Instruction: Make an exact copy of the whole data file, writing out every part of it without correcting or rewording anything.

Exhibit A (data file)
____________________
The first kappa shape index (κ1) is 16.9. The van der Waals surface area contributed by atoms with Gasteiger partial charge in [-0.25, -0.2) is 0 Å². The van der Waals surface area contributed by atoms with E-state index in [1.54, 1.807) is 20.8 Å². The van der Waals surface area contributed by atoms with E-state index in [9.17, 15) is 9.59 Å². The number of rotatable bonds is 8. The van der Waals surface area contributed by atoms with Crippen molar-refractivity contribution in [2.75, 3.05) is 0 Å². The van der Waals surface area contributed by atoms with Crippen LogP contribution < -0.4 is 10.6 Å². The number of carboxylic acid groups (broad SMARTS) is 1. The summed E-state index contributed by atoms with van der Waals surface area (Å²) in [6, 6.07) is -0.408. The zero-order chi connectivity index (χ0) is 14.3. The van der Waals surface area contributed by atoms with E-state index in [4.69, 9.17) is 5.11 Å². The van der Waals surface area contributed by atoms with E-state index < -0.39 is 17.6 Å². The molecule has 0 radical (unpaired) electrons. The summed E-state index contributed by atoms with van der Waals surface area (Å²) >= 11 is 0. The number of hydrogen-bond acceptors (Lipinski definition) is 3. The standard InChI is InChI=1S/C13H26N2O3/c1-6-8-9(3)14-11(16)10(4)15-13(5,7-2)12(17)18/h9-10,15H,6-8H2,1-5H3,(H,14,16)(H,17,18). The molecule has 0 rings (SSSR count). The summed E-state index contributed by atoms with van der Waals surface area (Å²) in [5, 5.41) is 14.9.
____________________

The first kappa shape index (κ1) is 16.9. The van der Waals surface area contributed by atoms with Gasteiger partial charge in [-0.25, -0.2) is 0 Å². The van der Waals surface area contributed by atoms with E-state index in [1.54, 1.807) is 20.8 Å². The van der Waals surface area contributed by atoms with E-state index in [9.17, 15) is 9.59 Å². The number of rotatable bonds is 8. The van der Waals surface area contributed by atoms with Crippen molar-refractivity contribution in [2.75, 3.05) is 0 Å². The van der Waals surface area contributed by atoms with Crippen LogP contribution < -0.4 is 10.6 Å². The number of carboxylic acid groups (broad SMARTS) is 1. The summed E-state index contributed by atoms with van der Waals surface area (Å²) in [6, 6.07) is -0.408. The zero-order chi connectivity index (χ0) is 14.3. The van der Waals surface area contributed by atoms with E-state index in [4.69, 9.17) is 5.11 Å². The van der Waals surface area contributed by atoms with E-state index < -0.39 is 17.6 Å². The molecule has 0 radical (unpaired) electrons. The summed E-state index contributed by atoms with van der Waals surface area (Å²) >= 11 is 0. The number of hydrogen-bond acceptors (Lipinski definition) is 3. The standard InChI is InChI=1S/C13H26N2O3/c1-6-8-9(3)14-11(16)10(4)15-13(5,7-2)12(17)18/h9-10,15H,6-8H2,1-5H3,(H,14,16)(H,17,18). The molecule has 0 rings (SSSR count). The summed E-state index contributed by atoms with van der Waals surface area (Å²) in [5, 5.41) is 14.9.